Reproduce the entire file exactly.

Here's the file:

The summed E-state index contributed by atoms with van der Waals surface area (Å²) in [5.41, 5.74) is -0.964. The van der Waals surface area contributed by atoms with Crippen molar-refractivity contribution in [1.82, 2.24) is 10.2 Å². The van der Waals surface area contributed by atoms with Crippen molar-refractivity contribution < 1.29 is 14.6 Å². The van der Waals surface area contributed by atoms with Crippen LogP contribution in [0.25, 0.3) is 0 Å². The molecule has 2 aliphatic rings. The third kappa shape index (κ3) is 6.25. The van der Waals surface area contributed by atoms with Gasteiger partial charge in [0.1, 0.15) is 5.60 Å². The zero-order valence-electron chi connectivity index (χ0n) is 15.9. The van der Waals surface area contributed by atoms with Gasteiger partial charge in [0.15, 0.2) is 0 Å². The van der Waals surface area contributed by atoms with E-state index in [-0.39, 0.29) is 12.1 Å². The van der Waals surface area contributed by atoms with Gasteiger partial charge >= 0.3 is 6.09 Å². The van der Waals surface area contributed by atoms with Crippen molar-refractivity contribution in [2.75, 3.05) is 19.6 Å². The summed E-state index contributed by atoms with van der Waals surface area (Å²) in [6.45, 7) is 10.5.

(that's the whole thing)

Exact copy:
The summed E-state index contributed by atoms with van der Waals surface area (Å²) in [5.41, 5.74) is -0.964. The van der Waals surface area contributed by atoms with Crippen molar-refractivity contribution in [1.82, 2.24) is 10.2 Å². The van der Waals surface area contributed by atoms with Crippen molar-refractivity contribution < 1.29 is 14.6 Å². The van der Waals surface area contributed by atoms with Crippen LogP contribution in [0.25, 0.3) is 0 Å². The molecule has 2 aliphatic rings. The third kappa shape index (κ3) is 6.25. The van der Waals surface area contributed by atoms with Gasteiger partial charge in [0.1, 0.15) is 5.60 Å². The zero-order valence-electron chi connectivity index (χ0n) is 15.9. The van der Waals surface area contributed by atoms with Gasteiger partial charge in [0.15, 0.2) is 0 Å². The van der Waals surface area contributed by atoms with E-state index in [-0.39, 0.29) is 12.1 Å². The van der Waals surface area contributed by atoms with Gasteiger partial charge >= 0.3 is 6.09 Å². The van der Waals surface area contributed by atoms with Crippen molar-refractivity contribution in [2.75, 3.05) is 19.6 Å². The summed E-state index contributed by atoms with van der Waals surface area (Å²) in [6.45, 7) is 10.5.